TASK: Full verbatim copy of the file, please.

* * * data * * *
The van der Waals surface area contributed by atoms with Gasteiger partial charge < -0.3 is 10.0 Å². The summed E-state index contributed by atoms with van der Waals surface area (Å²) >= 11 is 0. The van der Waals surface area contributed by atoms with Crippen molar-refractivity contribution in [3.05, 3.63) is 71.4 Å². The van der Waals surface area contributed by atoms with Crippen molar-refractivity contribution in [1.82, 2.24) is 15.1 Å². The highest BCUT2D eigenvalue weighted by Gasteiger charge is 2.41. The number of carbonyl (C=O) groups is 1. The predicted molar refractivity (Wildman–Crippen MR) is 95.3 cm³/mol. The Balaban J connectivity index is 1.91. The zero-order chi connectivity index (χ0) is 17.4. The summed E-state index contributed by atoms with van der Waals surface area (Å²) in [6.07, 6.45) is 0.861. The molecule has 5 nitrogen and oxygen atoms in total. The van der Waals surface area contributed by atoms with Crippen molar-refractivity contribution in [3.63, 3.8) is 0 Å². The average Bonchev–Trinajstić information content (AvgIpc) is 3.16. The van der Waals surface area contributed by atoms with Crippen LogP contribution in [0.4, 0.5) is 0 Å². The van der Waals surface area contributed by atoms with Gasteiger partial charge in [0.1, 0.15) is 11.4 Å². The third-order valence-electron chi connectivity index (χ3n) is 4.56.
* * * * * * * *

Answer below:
The van der Waals surface area contributed by atoms with Gasteiger partial charge < -0.3 is 10.0 Å². The summed E-state index contributed by atoms with van der Waals surface area (Å²) >= 11 is 0. The van der Waals surface area contributed by atoms with Crippen molar-refractivity contribution in [3.05, 3.63) is 71.4 Å². The van der Waals surface area contributed by atoms with Crippen molar-refractivity contribution in [1.82, 2.24) is 15.1 Å². The highest BCUT2D eigenvalue weighted by Gasteiger charge is 2.41. The number of carbonyl (C=O) groups is 1. The predicted molar refractivity (Wildman–Crippen MR) is 95.3 cm³/mol. The Balaban J connectivity index is 1.91. The zero-order chi connectivity index (χ0) is 17.4. The summed E-state index contributed by atoms with van der Waals surface area (Å²) in [6.07, 6.45) is 0.861. The molecule has 5 nitrogen and oxygen atoms in total. The van der Waals surface area contributed by atoms with Crippen molar-refractivity contribution in [3.63, 3.8) is 0 Å². The average Bonchev–Trinajstić information content (AvgIpc) is 3.16. The van der Waals surface area contributed by atoms with Crippen LogP contribution in [0.4, 0.5) is 0 Å². The van der Waals surface area contributed by atoms with Gasteiger partial charge in [0.1, 0.15) is 11.4 Å². The third-order valence-electron chi connectivity index (χ3n) is 4.56.